Sneha Grandhi, a molecular genetics freshman, lived in India until she was 12 and said , “[When I see people with tattoos and piercings] I think, ‘Oh, they must be kinda tough… badasses with piercings and they’re out there tagging [stuff].’” Grandhi said in India, nose and cartilage piercings are acceptable in villages and seen as traditional, but piercings in the Western manner are viewed as “rebellious.” She said tattoos aren’t accepted at all in India.
Grandhi also said that it was important to her mother that she didn’t lose her cultural identity. “[My mother] said, ‘I want you to look traditional, I don’t want Western culture to be presented when people see you,’” Grandhi said. Grandhi looks at the diversity in the U.S. as a “beautiful thing” that helps promote more acceptance. “I don’t think it’s fair to stereotype though, but there’s just things some people can’t accept… everyone judges on appearances… I’m sure you could compensate though with your skill if you had to deal with an employer,” Grandhi said.
Miguel Villavicencio, a marketing freshman and international student from El Salvador, used to have a tattoo on his wrist. “My mom didn’t talk to me for two months while I had it…I had to get it removed. In El Salvador we have a lot of gangs associated with tattoos, having them would definitely prevent you from getting a job. The police can even stop you and throw you into jail for it,” Villavicencio said. Miguel said that he didn’t have a problem with them personally a
nd sees them as artistic expression.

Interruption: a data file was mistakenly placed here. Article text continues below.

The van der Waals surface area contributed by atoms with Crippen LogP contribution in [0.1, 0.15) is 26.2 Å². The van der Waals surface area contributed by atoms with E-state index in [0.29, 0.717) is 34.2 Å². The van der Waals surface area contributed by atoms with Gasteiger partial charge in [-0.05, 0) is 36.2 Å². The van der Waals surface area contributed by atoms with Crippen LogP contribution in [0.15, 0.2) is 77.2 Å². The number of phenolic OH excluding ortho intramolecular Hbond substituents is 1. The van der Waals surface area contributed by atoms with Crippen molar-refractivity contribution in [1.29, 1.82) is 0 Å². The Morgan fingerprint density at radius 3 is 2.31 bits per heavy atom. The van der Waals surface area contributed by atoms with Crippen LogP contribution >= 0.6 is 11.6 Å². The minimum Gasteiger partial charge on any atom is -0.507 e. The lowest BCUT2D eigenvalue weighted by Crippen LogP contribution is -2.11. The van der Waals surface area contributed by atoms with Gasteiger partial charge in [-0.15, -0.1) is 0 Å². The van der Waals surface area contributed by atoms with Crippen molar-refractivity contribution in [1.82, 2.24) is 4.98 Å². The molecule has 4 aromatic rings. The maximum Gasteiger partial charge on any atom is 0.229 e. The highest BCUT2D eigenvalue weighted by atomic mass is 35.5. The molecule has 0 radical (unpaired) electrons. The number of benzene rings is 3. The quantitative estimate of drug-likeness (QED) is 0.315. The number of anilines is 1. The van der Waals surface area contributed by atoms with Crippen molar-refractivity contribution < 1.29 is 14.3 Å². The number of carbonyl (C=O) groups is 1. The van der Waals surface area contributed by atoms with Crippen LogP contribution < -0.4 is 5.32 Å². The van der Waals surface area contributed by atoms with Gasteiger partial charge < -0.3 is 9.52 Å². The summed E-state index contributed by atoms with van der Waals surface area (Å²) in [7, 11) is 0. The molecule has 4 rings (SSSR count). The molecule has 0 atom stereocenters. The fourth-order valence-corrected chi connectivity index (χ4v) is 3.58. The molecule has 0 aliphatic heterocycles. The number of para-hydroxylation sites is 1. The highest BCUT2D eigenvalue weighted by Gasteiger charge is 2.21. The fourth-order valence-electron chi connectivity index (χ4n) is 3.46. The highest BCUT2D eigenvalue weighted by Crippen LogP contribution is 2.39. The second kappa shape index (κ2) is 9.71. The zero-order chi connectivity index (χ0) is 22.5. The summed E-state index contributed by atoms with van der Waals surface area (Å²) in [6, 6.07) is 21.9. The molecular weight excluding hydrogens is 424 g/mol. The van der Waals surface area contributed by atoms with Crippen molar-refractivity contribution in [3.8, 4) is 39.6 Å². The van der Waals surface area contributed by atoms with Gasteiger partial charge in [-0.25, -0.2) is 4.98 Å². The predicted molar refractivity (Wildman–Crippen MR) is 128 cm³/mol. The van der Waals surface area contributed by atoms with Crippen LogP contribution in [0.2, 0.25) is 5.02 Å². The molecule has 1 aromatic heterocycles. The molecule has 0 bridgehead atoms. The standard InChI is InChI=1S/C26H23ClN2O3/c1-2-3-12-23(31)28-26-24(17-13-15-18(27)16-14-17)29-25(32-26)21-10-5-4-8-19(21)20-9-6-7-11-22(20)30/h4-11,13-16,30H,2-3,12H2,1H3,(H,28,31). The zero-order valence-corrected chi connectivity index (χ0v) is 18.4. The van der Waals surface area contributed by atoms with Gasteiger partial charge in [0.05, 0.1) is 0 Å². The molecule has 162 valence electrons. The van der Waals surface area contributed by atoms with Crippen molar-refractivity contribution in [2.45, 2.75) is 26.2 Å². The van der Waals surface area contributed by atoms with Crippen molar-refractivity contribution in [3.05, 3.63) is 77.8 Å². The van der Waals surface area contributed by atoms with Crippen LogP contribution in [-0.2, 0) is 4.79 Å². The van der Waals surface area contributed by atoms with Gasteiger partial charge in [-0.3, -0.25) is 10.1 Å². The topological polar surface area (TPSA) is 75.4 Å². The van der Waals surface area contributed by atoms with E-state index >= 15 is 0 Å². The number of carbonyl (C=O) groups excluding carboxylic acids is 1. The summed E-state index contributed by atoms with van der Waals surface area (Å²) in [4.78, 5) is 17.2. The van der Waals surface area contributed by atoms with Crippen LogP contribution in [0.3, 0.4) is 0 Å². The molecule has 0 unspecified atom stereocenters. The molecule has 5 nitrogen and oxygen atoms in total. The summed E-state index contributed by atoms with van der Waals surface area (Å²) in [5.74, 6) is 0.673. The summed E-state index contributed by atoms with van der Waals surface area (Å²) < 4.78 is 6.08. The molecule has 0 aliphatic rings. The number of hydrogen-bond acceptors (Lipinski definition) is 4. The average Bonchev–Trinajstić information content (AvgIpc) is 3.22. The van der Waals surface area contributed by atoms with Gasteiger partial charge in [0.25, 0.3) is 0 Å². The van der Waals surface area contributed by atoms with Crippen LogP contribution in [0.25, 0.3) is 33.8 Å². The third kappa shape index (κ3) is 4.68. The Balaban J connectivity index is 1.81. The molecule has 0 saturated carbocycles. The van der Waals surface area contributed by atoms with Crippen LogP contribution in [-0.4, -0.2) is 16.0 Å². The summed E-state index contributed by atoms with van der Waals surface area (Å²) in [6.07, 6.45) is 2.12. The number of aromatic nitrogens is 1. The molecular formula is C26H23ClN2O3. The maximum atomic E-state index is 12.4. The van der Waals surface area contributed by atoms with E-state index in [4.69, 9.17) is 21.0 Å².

It seems that it’s really up to the individual with body art to present or hide their tattoos and piercings. They might question whether society as a whole has some responsibility to be more tolerant, but that probably isn’t relevant if they’re trying to get a job with a corporation. As Devoss said, “It’s not fair, but life isn’t fair.”
But people with body art might not have to wait too long though for their piercings and tattoos to be accepted in a corporate environment because soon Generation Y will be the employers. “They won’t be able to scrutinize [others] when they have tattoos and piercings themselves,” Bishop said. If the popularity of tattoos and piercings is here to stay, then those with tattoos and piercings definitely won’t have to worry.
Additionally, diversity has been an integral part of America’s history and culture. Tattoos and piercings could be viewed as just another cultural variant, similar to different ethnic foods or dialects, or even cultural dances that ethnic groups use to express themselves. “It’s art; a form of expression,” Williams said.
“The reason [tattoos and piercings] might stay is because tattoos and piercings are part of the rich tapestry of expression… Part of what makes societies diverse is their ability to accept expressions of uniqueness. [This is] quite different from the melting pot model… [I think] we will become more diverse not just physically but also psychologically,” Bishop said.
So we have evolved from a melting pot to a tossed salad where many different ingredients are visible, and maybe if the trend keeps up, there will be a little room in the salad bowl for some spicier ingredients — ones with body art.